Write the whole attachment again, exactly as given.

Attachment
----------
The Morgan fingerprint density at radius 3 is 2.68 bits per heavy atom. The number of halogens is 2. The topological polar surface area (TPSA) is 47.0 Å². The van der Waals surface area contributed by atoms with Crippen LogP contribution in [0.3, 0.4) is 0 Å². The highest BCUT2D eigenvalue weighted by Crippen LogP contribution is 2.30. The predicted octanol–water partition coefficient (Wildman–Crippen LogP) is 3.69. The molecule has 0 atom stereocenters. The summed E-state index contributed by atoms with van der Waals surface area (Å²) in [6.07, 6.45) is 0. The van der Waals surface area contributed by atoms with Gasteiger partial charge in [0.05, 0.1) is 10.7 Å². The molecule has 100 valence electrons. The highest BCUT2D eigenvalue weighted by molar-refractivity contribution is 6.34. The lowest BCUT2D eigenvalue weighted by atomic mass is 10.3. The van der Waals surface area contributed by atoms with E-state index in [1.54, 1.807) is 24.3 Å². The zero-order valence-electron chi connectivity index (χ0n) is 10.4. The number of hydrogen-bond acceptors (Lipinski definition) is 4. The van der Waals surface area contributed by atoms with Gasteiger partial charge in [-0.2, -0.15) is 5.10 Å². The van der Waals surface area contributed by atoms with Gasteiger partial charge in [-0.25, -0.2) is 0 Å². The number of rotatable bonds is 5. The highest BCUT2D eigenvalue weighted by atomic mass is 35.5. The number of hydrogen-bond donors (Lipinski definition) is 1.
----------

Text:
The Morgan fingerprint density at radius 3 is 2.68 bits per heavy atom. The number of halogens is 2. The topological polar surface area (TPSA) is 47.0 Å². The van der Waals surface area contributed by atoms with Crippen LogP contribution in [0.3, 0.4) is 0 Å². The highest BCUT2D eigenvalue weighted by Crippen LogP contribution is 2.30. The predicted octanol–water partition coefficient (Wildman–Crippen LogP) is 3.69. The molecule has 0 atom stereocenters. The summed E-state index contributed by atoms with van der Waals surface area (Å²) in [6.07, 6.45) is 0. The van der Waals surface area contributed by atoms with Gasteiger partial charge in [0.05, 0.1) is 10.7 Å². The molecule has 100 valence electrons. The highest BCUT2D eigenvalue weighted by molar-refractivity contribution is 6.34. The lowest BCUT2D eigenvalue weighted by atomic mass is 10.3. The van der Waals surface area contributed by atoms with E-state index in [1.54, 1.807) is 24.3 Å². The zero-order valence-electron chi connectivity index (χ0n) is 10.4. The number of hydrogen-bond acceptors (Lipinski definition) is 4. The van der Waals surface area contributed by atoms with Gasteiger partial charge in [-0.2, -0.15) is 5.10 Å². The van der Waals surface area contributed by atoms with Gasteiger partial charge in [-0.25, -0.2) is 0 Å². The number of rotatable bonds is 5. The highest BCUT2D eigenvalue weighted by atomic mass is 35.5. The number of hydrogen-bond donors (Lipinski definition) is 1.